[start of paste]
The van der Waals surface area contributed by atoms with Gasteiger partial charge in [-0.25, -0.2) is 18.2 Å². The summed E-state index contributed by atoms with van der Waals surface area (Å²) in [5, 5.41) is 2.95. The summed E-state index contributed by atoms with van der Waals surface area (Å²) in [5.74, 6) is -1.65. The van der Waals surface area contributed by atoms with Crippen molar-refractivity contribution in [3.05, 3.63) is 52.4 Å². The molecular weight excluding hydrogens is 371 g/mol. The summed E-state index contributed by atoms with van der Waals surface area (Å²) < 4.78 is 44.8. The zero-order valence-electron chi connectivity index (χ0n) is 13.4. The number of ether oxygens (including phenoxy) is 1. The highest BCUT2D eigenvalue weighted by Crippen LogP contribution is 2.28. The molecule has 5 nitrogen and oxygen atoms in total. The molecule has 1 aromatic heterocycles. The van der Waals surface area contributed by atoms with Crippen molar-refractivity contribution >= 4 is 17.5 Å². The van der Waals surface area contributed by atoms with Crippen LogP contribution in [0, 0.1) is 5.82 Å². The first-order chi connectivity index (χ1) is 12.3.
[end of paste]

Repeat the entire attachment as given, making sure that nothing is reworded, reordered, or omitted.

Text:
The van der Waals surface area contributed by atoms with Gasteiger partial charge in [-0.25, -0.2) is 18.2 Å². The summed E-state index contributed by atoms with van der Waals surface area (Å²) in [5, 5.41) is 2.95. The summed E-state index contributed by atoms with van der Waals surface area (Å²) in [5.74, 6) is -1.65. The van der Waals surface area contributed by atoms with Crippen molar-refractivity contribution in [3.05, 3.63) is 52.4 Å². The molecular weight excluding hydrogens is 371 g/mol. The summed E-state index contributed by atoms with van der Waals surface area (Å²) < 4.78 is 44.8. The zero-order valence-electron chi connectivity index (χ0n) is 13.4. The number of ether oxygens (including phenoxy) is 1. The highest BCUT2D eigenvalue weighted by Crippen LogP contribution is 2.28. The molecule has 5 nitrogen and oxygen atoms in total. The molecule has 1 aromatic heterocycles. The van der Waals surface area contributed by atoms with Crippen molar-refractivity contribution >= 4 is 17.5 Å². The van der Waals surface area contributed by atoms with Crippen LogP contribution in [0, 0.1) is 5.82 Å². The first-order chi connectivity index (χ1) is 12.3.